Everyone is talking about data science. One study found that 96% of companies believe that data science is integral to the success of their business. Yet, most of these organizations (70%) are not realizing its full potential. They cite such factors as poor data quality, lack of talent, and access to proper tools and technology. Data science is on the verge of changing the nature of business. Obviously, to achieve this end we must overcome these barriers. This is the point of Open Data Science. Let’s begin with an example of open.
The effectiveness of the open software movement is demonstrated by the success of Linux. In 1982, during this Greed is Good era, Richard Stallman came along championing the free Software movement. As Stallman explains; “When we call software ‘free’ we mean that it respects the users’ essential freedoms: the freedom to run it, to study and change it, and to redistribute copies with or without changes…This is a matter of freedom, not price, so think ‘free speech’, not ‘free beer’”. To ensure that it was understood the movement was about liberty and not price, the free software movement was recast as the open software movement.
Under the open software philosophy, Stallman wrote and distributed GNU, which was the beginning of a Unix compatible operating system. Unfortunately, Stallman ran into issues with completing the kernel. At about this time, Linus Torvalds, a University of Helsinki student, created a Unix compatible kernel which he named Linux. Citing that he was following in the footsteps of scientist and academics who built their work on the foundation of others, Torvalds did not feel that it made sense to charge people. Linux became the combination of the editor, complier, and tools written by Stallman with the operating system kernel written by Tovalds. I should note here that Stallman prefers the term GNU/Linux, since Linux is really just the kernel. Most people, however, typically just use the term Linux. Within a year, the Linux user community numbered in the tens of thousands. If there was an error in the software, it was corrected by the user community while others added such functionality as a graphical user interface and networking capabilities. This success, the ability of a community to work together to build and maintain a robust operating system, demonstrates the very essence of open systems which leads us to Open Data Science.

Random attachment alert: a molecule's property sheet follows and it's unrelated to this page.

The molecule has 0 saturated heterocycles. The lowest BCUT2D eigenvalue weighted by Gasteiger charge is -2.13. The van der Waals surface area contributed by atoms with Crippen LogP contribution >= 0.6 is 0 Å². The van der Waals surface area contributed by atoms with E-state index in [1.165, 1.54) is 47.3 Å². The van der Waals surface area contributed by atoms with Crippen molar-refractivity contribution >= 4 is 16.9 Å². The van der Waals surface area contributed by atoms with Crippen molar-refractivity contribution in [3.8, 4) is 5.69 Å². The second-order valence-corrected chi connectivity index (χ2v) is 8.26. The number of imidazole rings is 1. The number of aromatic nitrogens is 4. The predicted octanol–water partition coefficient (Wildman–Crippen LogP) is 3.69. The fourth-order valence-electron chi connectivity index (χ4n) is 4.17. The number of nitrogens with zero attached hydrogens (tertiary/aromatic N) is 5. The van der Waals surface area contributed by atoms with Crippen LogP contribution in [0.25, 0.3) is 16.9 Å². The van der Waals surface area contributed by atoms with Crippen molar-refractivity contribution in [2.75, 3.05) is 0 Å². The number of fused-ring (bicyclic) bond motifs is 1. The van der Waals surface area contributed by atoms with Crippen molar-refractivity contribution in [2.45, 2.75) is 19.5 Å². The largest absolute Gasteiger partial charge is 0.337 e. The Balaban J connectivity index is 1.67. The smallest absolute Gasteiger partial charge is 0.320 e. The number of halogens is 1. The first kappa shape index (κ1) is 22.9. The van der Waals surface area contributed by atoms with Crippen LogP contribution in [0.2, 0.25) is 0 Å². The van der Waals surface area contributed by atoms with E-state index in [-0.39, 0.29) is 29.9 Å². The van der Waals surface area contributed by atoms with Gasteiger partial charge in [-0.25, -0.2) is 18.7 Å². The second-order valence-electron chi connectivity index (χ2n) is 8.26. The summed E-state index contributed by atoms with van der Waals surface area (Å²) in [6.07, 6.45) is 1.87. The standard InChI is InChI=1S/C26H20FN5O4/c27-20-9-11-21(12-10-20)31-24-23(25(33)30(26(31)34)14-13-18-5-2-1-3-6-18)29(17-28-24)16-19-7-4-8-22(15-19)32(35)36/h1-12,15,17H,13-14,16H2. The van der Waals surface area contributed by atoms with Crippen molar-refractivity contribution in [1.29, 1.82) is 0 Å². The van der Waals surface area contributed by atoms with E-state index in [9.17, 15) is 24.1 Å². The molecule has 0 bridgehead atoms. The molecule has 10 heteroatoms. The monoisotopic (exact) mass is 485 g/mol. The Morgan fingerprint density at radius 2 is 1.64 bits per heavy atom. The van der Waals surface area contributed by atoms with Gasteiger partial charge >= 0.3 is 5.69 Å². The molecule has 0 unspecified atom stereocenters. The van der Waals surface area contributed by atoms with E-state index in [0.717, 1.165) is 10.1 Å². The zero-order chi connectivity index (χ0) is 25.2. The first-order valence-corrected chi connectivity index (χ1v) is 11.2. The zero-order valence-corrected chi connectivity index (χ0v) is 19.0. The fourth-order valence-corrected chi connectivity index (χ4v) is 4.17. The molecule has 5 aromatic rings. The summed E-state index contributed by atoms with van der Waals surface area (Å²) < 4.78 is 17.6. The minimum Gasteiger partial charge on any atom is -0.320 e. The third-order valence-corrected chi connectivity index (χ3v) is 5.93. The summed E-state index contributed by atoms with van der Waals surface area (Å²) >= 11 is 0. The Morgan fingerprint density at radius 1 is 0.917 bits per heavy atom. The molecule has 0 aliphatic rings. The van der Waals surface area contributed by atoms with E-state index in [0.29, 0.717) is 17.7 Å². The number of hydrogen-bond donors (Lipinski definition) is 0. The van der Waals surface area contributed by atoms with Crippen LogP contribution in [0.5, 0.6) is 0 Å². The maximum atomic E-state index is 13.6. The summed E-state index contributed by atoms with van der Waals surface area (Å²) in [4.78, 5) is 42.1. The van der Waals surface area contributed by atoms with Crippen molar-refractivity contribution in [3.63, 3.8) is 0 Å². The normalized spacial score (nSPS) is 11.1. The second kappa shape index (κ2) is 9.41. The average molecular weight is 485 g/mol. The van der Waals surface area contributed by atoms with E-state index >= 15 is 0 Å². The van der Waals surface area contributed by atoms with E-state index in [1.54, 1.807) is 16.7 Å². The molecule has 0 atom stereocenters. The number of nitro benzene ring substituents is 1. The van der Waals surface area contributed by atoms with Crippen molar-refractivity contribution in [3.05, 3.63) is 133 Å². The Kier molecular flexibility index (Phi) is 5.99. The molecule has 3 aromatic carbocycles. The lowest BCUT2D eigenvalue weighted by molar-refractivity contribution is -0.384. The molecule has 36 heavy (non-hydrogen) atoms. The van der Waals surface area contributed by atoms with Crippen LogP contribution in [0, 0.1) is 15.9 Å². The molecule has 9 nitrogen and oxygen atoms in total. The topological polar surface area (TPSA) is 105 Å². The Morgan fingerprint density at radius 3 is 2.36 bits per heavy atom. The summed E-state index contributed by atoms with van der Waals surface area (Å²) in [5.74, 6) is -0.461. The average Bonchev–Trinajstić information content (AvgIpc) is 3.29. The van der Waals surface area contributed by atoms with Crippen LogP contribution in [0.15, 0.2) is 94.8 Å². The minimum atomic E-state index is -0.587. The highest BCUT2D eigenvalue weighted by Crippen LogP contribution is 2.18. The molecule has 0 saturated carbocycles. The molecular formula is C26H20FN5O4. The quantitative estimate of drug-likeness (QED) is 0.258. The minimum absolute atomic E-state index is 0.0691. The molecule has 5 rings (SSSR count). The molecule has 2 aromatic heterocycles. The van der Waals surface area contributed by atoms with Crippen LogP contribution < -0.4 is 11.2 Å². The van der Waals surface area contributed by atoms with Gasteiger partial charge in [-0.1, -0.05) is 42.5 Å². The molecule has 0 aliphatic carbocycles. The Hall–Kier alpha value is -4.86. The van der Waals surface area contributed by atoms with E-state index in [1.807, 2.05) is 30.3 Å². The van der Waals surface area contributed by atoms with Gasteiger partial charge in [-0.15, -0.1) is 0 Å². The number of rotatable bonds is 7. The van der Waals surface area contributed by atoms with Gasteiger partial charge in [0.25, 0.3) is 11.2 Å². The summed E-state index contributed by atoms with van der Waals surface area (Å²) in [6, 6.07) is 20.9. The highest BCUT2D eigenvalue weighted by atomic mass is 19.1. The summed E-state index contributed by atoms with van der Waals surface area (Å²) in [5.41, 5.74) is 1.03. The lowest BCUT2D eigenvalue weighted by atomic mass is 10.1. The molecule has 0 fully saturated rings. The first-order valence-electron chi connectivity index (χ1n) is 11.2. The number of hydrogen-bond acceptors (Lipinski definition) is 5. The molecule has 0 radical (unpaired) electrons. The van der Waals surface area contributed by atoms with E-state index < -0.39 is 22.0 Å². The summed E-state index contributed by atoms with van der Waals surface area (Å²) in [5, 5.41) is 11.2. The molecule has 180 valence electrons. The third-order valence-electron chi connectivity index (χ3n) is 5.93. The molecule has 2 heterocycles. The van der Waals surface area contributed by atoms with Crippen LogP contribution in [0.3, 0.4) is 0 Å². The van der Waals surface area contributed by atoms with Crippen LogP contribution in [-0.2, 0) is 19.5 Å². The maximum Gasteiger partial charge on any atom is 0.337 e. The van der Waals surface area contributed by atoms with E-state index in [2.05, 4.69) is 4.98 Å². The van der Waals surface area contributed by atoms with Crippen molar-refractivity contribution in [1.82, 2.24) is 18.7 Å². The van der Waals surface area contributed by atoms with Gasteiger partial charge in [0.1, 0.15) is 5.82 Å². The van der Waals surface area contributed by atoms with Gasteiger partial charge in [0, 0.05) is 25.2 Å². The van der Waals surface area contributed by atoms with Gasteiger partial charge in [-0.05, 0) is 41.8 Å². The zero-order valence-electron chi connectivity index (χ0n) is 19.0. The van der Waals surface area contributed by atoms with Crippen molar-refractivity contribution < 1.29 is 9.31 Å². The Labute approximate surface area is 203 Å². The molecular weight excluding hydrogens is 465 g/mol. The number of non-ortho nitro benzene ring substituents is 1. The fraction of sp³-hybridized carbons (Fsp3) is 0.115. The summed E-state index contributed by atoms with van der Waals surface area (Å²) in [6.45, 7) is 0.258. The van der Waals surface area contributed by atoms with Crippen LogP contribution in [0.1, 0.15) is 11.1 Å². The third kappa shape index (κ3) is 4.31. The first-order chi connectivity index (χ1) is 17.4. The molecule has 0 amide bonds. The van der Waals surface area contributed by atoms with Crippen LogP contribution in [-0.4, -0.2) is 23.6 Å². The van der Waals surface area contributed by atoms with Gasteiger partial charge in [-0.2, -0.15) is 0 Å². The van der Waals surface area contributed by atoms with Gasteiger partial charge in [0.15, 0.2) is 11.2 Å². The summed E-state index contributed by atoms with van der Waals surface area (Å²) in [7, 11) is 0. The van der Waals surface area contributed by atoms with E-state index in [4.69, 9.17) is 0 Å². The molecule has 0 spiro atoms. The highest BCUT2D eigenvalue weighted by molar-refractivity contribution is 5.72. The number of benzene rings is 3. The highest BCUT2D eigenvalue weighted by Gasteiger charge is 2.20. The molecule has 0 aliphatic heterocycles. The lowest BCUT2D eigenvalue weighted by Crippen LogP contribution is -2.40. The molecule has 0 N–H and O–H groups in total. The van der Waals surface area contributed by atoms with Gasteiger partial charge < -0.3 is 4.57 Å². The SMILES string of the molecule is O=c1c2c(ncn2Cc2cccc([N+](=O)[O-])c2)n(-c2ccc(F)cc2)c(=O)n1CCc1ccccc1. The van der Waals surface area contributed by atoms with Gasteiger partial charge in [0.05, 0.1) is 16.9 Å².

A key characteristic of data science is that it is an interdisciplinary field, meaning that data science is related to more than one branch of knowledge. As Conway’s data science Venn diagram shows us, data science exists in the overlap between statistics, hacking skills, and subject matter expertise. It is an inclusive process with each of these disciplines working together. This inclusion is the very essence of open systems. Open Data science is the creation of a more connected environment through the application of open software. This environment in turn drives availability, innovation, interoperability, and transparency. This is what we saw in the case of Linux. In coming together in an open environment, they maintained and enhanced an operating system that is now a standard in the industry.